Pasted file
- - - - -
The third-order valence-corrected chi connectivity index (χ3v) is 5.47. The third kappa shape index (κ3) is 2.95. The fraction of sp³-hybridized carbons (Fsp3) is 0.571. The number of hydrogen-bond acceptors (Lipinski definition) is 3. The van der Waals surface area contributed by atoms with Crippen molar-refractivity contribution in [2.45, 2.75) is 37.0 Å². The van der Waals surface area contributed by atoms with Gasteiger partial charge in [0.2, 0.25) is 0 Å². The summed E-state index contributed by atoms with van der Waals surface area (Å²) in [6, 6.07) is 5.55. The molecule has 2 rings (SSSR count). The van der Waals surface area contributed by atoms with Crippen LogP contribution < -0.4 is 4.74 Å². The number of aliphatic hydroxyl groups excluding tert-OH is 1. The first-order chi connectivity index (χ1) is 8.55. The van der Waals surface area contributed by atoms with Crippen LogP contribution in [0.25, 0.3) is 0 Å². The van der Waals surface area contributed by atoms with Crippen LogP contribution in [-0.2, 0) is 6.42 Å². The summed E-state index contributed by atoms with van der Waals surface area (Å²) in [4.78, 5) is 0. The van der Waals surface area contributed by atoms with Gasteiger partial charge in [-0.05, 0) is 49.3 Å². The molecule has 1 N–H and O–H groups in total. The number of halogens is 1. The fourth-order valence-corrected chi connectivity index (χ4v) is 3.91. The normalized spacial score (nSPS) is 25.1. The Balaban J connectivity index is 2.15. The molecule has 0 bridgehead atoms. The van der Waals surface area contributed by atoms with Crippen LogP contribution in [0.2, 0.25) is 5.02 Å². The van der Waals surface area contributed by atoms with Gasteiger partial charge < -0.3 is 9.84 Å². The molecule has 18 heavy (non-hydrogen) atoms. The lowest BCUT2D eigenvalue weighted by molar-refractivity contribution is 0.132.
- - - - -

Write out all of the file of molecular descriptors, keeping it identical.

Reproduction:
The third-order valence-corrected chi connectivity index (χ3v) is 5.47. The third kappa shape index (κ3) is 2.95. The fraction of sp³-hybridized carbons (Fsp3) is 0.571. The number of hydrogen-bond acceptors (Lipinski definition) is 3. The van der Waals surface area contributed by atoms with Crippen molar-refractivity contribution in [2.45, 2.75) is 37.0 Å². The van der Waals surface area contributed by atoms with Gasteiger partial charge in [0.2, 0.25) is 0 Å². The summed E-state index contributed by atoms with van der Waals surface area (Å²) in [6, 6.07) is 5.55. The molecule has 2 rings (SSSR count). The van der Waals surface area contributed by atoms with Crippen LogP contribution < -0.4 is 4.74 Å². The number of aliphatic hydroxyl groups excluding tert-OH is 1. The first-order chi connectivity index (χ1) is 8.55. The van der Waals surface area contributed by atoms with Crippen LogP contribution in [0.25, 0.3) is 0 Å². The van der Waals surface area contributed by atoms with Crippen LogP contribution in [-0.2, 0) is 6.42 Å². The summed E-state index contributed by atoms with van der Waals surface area (Å²) in [4.78, 5) is 0. The van der Waals surface area contributed by atoms with Gasteiger partial charge in [-0.05, 0) is 49.3 Å². The molecule has 1 N–H and O–H groups in total. The number of halogens is 1. The fourth-order valence-corrected chi connectivity index (χ4v) is 3.91. The normalized spacial score (nSPS) is 25.1. The Balaban J connectivity index is 2.15. The molecule has 0 bridgehead atoms. The van der Waals surface area contributed by atoms with Crippen LogP contribution in [0.2, 0.25) is 5.02 Å². The van der Waals surface area contributed by atoms with Gasteiger partial charge < -0.3 is 9.84 Å². The molecule has 18 heavy (non-hydrogen) atoms. The lowest BCUT2D eigenvalue weighted by molar-refractivity contribution is 0.132.